By Howard, Schneider and and Jason Lange
WASHINGTON, Jan 30 (Reuters) – The Federal Reserve held interest rates steady on Wednesday but said it would be patient in lifting borrowing costs further this year as it pointed to rising uncertainty about the U.S. economic outlook.
While the Fed said continued U.S. economic and job growth were still “the most likely outcomes,” it removed language from its December policy statement that risks to the outlook were “roughly balanced” and struck language that projected “some further” rate hikes would be appropriate in 2019.
In a separate release from its policy statement, the U.S. central bank also said while it was continuing its monthly balance sheet reduction, it was prepared to alter the pace “in light of economic and financial developments” in the future.
Taken together, the two documents were meant to convey maximum flexibility from a central bank buffeted in recent weeks by financial market volatility and signs of a global economic slowdown.
“In light of global economic and financial developments and muted inflation pressures, the committee will be patient” in determining future rate hikes, the Fed’s rate-setting committee said in its policy statement after a two-day meeting.
The Fed made no change to the $50 billion (£38 billion) monthly runoff of Treasury bonds and mortgage-backed securities from its balance sheet. Some traders have urged it to slow or halt its pullback from the bond markets, at least for now.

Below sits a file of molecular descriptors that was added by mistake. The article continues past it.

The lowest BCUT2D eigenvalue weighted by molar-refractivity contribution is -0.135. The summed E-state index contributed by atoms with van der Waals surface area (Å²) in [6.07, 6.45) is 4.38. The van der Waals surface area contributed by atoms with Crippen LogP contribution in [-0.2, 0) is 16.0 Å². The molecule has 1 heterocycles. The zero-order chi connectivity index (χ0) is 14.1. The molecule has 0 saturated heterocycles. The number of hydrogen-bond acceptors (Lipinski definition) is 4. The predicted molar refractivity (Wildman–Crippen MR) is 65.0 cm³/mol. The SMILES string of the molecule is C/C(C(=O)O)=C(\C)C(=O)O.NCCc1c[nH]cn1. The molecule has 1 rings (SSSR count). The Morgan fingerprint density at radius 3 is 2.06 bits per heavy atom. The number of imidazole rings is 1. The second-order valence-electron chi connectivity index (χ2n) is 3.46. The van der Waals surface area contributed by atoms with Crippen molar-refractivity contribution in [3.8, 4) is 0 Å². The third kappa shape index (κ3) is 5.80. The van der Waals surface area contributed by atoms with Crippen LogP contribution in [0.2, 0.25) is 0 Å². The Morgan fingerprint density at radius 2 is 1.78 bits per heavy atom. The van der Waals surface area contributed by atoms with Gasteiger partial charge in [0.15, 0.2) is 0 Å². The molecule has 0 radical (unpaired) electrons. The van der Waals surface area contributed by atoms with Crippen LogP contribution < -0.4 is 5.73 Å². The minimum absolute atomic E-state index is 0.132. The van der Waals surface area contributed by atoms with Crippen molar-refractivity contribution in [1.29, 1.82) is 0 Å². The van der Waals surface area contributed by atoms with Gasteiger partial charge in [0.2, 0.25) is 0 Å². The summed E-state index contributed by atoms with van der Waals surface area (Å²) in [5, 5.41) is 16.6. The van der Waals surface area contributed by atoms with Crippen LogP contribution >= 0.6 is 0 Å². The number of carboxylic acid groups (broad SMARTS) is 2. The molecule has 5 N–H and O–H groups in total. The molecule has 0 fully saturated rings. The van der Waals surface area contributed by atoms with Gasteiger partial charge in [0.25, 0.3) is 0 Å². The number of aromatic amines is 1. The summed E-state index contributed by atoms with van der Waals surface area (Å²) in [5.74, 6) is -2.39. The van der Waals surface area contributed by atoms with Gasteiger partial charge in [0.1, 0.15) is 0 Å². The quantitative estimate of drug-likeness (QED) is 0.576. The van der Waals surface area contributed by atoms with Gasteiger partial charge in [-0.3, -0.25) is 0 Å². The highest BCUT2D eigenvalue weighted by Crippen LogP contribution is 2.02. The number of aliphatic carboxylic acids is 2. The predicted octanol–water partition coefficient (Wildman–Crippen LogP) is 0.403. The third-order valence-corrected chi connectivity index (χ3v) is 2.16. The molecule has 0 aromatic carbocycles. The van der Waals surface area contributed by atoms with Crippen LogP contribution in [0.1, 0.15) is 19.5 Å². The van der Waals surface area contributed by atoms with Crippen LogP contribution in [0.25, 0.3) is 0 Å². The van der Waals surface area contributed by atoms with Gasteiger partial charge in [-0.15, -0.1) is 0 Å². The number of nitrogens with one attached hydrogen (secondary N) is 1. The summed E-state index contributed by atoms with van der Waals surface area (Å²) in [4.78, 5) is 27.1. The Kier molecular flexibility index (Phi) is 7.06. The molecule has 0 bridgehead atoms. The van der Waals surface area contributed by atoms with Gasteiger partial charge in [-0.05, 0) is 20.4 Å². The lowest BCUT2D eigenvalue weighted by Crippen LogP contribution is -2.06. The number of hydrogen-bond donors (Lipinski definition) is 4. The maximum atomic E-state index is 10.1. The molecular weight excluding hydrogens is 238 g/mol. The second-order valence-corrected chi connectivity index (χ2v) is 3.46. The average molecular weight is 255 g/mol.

Fed Chairman Jerome Powell is scheduled to hold a press conference at 2:30 p.m. (1930 GMT).
The Fed raised rates four times last year and signalled in December that it would do so twice this year.
The economic outlook, however, has become more clouded as a result of recent volatility in financial markets and signs that growth is slowing overseas, including in China and the euro zone. There are also fears the 35-day partial shutdown of the U.S. government may crimp consumer spending.
The Fed on Wednesday left its overnight benchmark lending rate in a target range of 2.25 percent to 2.50 percent.
The slight downgrade in the Fed’s language around rate increases included a change in its description of economic growth from “strong” to “solid,” and it noted that market-based measures of inflation compensation have “moved lower in recent months.”
The Fed’s policy decision was unanimous.
(Reporting by Howard Schneider and Jason Lange Editing by Paul Simao)